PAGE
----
1. Prepare a boiling water bath and 4 wide or regular mouth (I like the wide ones) 1 quart jars (or 8 pint jars). Place the lids in a small saucepan, cover with water and simmer over low heat.

2. Bring a large pot of water to a boil. While it heats, core the tomatoes and score the bottom of each one with a wide X. Once you’ve prepped all the tomatoes and your water is boiling, prepare a large ice water bath either in your sink or in a large pot or bowl (you’ll need this cold water to stop the cooking after you blanch the tomatoes.)

3. Working in batches, add the tomatoes to the boiling water and cook for 1-2 minutes then transfer to the ice water to cool. Once they’ve cooled, remove them from the cold water bath and repeat with the remaining tomatoes, making sure to let the boiling water return to a boil and replenishing the ice water with more ice to keep it really cold in between batches, otherwise, you’ll end up having a whole lot more trouble peeling the skins off the tomatoes.

4. Once the blanched tomatoes are cool enough to touch, peel the skins off them with your fingers – it should slip right off.

5. Bring a kettle of water to a boil – this will be used if you end up needing to add more liquid to any of the jars (which you may not.)

6. Remove your sterilized jars from the canning pot and line them up on the counter where you plan to pack your jars. Add 2 Tbsps of lemon juice to the bottom of each jar. Then pack the tomatoes into the jars – if they don’t release enough liquid during this process to cover them, add some of the boiling water to cover them. You want to leave 1/2 inch of headspace in each jar.

7. Gently tap the jars on the counter and then use a knife or bamboo skewer or chopstick to remove any air bubbles you see in the jars. Check your headspace and add more boiling water if needed.

8. Wipe the rims, apply the lids and bands and process in a boiling water canning bath for 45 minutes. Remove the jars from the canner, let cool, then test the seals. Any that are properly sealed should keep in a cool, dark place for up to a year. Any that have not sealed properly should go into the fridge and get used within a week or so.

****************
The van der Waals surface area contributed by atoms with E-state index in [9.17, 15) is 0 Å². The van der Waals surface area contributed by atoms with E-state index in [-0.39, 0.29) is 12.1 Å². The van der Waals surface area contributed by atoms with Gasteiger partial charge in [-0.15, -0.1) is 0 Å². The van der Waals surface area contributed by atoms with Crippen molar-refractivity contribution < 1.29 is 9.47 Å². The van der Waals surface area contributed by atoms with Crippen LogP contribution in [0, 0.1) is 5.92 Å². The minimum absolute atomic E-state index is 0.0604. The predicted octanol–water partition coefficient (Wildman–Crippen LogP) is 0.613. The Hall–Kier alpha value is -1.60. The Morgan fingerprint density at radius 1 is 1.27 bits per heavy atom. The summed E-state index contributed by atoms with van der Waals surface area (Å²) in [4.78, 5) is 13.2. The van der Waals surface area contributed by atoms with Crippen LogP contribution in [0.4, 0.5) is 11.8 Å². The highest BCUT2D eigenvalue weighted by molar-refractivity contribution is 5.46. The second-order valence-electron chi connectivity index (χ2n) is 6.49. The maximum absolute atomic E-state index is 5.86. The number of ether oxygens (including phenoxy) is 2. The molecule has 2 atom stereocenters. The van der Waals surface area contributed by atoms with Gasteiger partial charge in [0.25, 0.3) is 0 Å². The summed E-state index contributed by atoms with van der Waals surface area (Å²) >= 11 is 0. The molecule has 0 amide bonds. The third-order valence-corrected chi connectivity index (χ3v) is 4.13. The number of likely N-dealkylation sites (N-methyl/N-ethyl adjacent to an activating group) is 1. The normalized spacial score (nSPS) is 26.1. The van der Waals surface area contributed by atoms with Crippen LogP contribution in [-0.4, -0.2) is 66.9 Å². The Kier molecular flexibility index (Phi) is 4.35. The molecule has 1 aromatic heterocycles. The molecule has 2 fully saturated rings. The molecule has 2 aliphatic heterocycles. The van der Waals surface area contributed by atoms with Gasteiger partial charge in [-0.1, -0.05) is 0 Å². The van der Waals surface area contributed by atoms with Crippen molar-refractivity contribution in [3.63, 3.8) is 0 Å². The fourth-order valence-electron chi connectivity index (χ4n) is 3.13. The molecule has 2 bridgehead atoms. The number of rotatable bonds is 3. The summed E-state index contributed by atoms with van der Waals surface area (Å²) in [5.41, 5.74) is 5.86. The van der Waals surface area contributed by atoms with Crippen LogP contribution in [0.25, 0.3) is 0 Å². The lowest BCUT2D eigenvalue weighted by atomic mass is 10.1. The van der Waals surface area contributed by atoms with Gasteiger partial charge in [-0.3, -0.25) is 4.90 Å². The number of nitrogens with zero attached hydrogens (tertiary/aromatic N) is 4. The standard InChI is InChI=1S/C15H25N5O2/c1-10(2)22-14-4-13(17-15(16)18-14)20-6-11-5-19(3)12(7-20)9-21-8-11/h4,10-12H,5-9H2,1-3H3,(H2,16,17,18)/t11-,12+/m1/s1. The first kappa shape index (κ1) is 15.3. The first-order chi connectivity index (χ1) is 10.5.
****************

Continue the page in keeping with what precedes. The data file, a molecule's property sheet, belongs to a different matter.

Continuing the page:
Not feeling totally confident about canning yet? Check out my page of canning directions and resources with links to my favorite recipes, cookbooks and canning and preserving web sites.

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Heidi Aubrey
Heidi Aubrey5 years ago

This was very useful to me. I want to can some tomatoes next year. It does sound simpler than I had thought.

Duane B.
.5 years ago

Thank you for sharing.

Ajla C.
Past Member 5 years ago


John B.
John B5 years ago

Thanks Eve for the instructions and for the link to the tomato jam post.

Sue H.
Sue H5 years ago

Thanks for the information.

Vicky Pitchford
Vicky P5 years ago


J.L. A.
j A5 years ago

good to know

Krisi Wheeler
Krisi Wheeler5 years ago

Great idea! I will definitely be trying this out sometime soon! Thanks for sharing!

Dominika Styczynska
Dominika S5 years ago

Thanks for a good idea. We have been canning mostly apples and cherries, but tomatoes make sense too. One can never have too much of these awesome veggies.